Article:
# Can Bohm’s Pilot go backwards through time to maintain locality?

I’m starting to think this idea would defy the Bohm interpretation enough to be distinct. Can I call it Retropilot? I’m thinking the pilot wave can be modified in a way that maintains both locality and causality. I’m sure this idea has been discussed here and it’s likely I’m missing some obvious flaw.

So when an entangled photon is measured, nothing happens superluminally. Instead, the pilot wave travels backwards through time along the same path as the photon and at the same speed. When it reaches the time and place of the origin of the entangled photons, the spin gets set. In the case of electrons, the pilot wave travels at the same speed as the electron but in the opposite direction through time and space.

To think about this relativisticly, if the measurements of entangled photons are out outside of each other’s light cones, then there’s no way to determine which measurement came first. Both measurements cause a pilot wave to return back to the origin and they reach the origin at the same time, which is when the photons were emitted.

Some think of positrons as electrons traveling backwards through time. Feynman used retrocausality in his diagrams. You don’t know what will happen to that positron in the future without measuring it. So the system stays deterministic. The same can be said about the pilots as well. So if I have this right, this modified Bohm interpretation keeps both locality and causality.

Sure.

You simply replace the wave function with a positive and negative time solution.

Let's say we have two spatially separated and vertically aligned polarisers and an entangled source between them. When one entangled photon arrives at the polariser it has a 50 percent chance of passing through, but at this point it does not know whether to pass through and be detected without knowing the position of the other polariser that its entangled partner goes through. Now we rewind the universe (same as sending a wave back in time) and at the source the two backward waves meet and have sufficient information to have a predetermined orientation that is compatible with the predetermined future. Note that the universe can not continue to run forward until we resolved whether the photons are detected or not if there is only a single universe. With multiple universes the universe can split into four different versions accounting for all the possible permutations but then we are going into the MWI version. This means when we set the universe going forward again there is no random probability of passing through the polarisers, but a certainty. Now let us say that the positions of the polarising analysers are determined by Alice and Bob. Each time we rerun the universe Alice and Bob make the exact same decision on which way they orientate their analysers. The implication of the backwards wave is that the universe is completely deterministic and this extends to the decisions of humans like Alice and Bob, removing all possibility of free will. Do we want to go there? Well, whether we like it or not, if that is how the universe works then we have to accept it. However, I think there fundamental problems with removing randomness, especially in quantum theory and I think the laws of thermodynamics requires it too.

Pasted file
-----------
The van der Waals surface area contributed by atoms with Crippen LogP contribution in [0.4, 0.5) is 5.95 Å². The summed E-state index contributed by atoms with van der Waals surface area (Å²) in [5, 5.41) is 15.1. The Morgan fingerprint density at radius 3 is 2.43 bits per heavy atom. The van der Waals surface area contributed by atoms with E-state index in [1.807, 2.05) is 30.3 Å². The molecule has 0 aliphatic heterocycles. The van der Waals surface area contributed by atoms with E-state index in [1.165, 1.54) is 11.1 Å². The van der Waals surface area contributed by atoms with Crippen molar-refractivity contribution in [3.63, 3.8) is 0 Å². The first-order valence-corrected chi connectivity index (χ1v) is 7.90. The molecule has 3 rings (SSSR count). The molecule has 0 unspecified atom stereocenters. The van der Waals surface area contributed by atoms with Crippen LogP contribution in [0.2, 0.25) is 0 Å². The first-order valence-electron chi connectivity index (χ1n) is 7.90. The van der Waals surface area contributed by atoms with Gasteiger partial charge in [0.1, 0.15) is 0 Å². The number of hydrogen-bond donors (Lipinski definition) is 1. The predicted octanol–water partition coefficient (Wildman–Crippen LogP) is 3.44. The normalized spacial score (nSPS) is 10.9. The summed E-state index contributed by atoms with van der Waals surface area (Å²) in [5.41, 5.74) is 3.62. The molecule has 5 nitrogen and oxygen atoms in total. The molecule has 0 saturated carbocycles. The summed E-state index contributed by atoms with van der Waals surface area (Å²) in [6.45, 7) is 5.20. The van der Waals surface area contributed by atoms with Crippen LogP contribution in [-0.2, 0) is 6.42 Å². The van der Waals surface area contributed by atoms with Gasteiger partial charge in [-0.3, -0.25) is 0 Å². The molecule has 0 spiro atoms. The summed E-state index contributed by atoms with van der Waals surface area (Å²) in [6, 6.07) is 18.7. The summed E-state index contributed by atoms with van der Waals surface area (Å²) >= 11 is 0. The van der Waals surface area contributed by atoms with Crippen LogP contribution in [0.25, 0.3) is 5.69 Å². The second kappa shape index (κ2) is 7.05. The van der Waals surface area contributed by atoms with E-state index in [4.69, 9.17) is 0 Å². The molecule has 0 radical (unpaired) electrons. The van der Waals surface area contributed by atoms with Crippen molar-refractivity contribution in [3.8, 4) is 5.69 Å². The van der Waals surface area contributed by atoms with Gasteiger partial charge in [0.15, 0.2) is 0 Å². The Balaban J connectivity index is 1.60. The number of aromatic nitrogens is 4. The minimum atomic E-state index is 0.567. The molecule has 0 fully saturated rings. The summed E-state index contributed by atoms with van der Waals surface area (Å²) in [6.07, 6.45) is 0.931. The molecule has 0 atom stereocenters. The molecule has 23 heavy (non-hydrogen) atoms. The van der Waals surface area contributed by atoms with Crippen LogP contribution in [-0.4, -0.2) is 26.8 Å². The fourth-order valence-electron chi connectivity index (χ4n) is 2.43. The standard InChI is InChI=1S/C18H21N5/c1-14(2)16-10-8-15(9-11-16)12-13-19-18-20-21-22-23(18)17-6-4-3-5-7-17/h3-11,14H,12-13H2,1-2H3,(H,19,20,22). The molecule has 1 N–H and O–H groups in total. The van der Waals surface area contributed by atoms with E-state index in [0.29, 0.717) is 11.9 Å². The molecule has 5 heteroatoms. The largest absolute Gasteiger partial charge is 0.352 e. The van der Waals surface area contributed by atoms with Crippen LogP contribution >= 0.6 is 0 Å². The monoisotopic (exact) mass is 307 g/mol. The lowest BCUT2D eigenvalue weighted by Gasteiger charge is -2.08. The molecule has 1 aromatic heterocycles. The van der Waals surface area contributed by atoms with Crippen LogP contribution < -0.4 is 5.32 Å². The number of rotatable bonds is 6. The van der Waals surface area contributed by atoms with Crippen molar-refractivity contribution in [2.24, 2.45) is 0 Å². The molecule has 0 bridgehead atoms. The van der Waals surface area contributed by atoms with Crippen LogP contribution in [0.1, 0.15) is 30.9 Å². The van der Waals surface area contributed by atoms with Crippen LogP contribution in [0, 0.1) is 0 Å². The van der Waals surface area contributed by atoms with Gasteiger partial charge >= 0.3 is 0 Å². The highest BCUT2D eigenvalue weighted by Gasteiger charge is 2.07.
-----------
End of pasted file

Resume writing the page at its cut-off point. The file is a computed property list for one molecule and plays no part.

Secondly, I would be interested if anyone can articulate the difference between the pilot wave theory and the transactional interpretation, or are they the same thing?

Secondly, I would be interested if anyone can articulate the difference between the pilot wave theory and the transactional interpretation, or are they the same thing?

The differences lye in the wave function, and how the collapse is performed. In all honesty, we can see things that look like random collapses in the Bohmain Interpretation. But the wave function was determined at the big bang, so what we see in this theory is the wave function following pilot waves. The transactional interpretation is when you take a wave form and make one wave come from the past (an offer wave) and a wave from the future (an echo wave). They meet in the present time, and form a transaction, which has all the appearance of a collapse.